The Poetry of Kei Miller

Written by John Robert Lee for PN Review on Monday, July 6th, 2020

In navigating ‘away from’ and through our contemporary world, he is redrawing our literary maps. Key contemporaries include Marlon James, Claudia Rankine, Vahni Capildeo, Dionne Brand, Ilya Kaminsky, Danez Smith. While their post-colonial, post-independence, world-literature themes are familiar now – immigration, displacement, prejudice, racist and gender-based violence – it is in their exploration of ‘trans-genre’ forms that they challenge and lead the way in redefining and refreshing poetry and prose. Kei Miller belongs among these writers for whom the world is the audience even as they navigate various dark places and send their cartographic discoveries back to us.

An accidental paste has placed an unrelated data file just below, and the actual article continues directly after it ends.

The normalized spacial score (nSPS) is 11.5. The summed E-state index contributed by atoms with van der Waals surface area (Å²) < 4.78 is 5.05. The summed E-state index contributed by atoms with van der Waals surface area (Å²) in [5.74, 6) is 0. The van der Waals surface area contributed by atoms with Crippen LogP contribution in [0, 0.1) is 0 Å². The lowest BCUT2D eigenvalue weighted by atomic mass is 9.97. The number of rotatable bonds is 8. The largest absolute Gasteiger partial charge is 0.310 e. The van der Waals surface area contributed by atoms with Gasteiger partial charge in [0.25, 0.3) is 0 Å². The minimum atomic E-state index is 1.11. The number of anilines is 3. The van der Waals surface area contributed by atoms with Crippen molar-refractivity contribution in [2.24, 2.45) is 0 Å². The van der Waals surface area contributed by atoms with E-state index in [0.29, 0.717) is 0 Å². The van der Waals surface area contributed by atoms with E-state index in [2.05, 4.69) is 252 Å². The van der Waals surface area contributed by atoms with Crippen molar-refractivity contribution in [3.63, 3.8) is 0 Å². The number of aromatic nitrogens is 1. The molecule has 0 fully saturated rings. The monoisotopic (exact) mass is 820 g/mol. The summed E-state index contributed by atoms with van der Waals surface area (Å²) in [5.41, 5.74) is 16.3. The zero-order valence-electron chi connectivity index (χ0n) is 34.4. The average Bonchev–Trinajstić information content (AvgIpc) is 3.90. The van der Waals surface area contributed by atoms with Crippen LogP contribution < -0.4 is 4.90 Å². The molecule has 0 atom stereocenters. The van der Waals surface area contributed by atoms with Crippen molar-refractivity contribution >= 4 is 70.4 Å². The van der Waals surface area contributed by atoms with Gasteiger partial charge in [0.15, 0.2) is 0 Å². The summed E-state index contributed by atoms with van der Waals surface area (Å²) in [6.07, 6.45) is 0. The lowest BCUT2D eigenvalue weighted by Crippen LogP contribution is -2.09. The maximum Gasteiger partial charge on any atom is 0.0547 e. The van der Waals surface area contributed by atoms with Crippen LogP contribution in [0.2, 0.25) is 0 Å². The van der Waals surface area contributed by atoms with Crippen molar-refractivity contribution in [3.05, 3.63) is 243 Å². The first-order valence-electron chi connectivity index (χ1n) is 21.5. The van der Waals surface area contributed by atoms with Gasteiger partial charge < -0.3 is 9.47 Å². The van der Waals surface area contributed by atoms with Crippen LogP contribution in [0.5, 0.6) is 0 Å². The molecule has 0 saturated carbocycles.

Miller’s Writing down the vision: essays and prophecies (Peepal Tree, 2013) provides glimpses of his approach to writing in his responses to protest poetry, language, religion, political literature, his platform in the literary world. ‘The centre for me is no longer Britain… The centre for me is now the Caribbean.’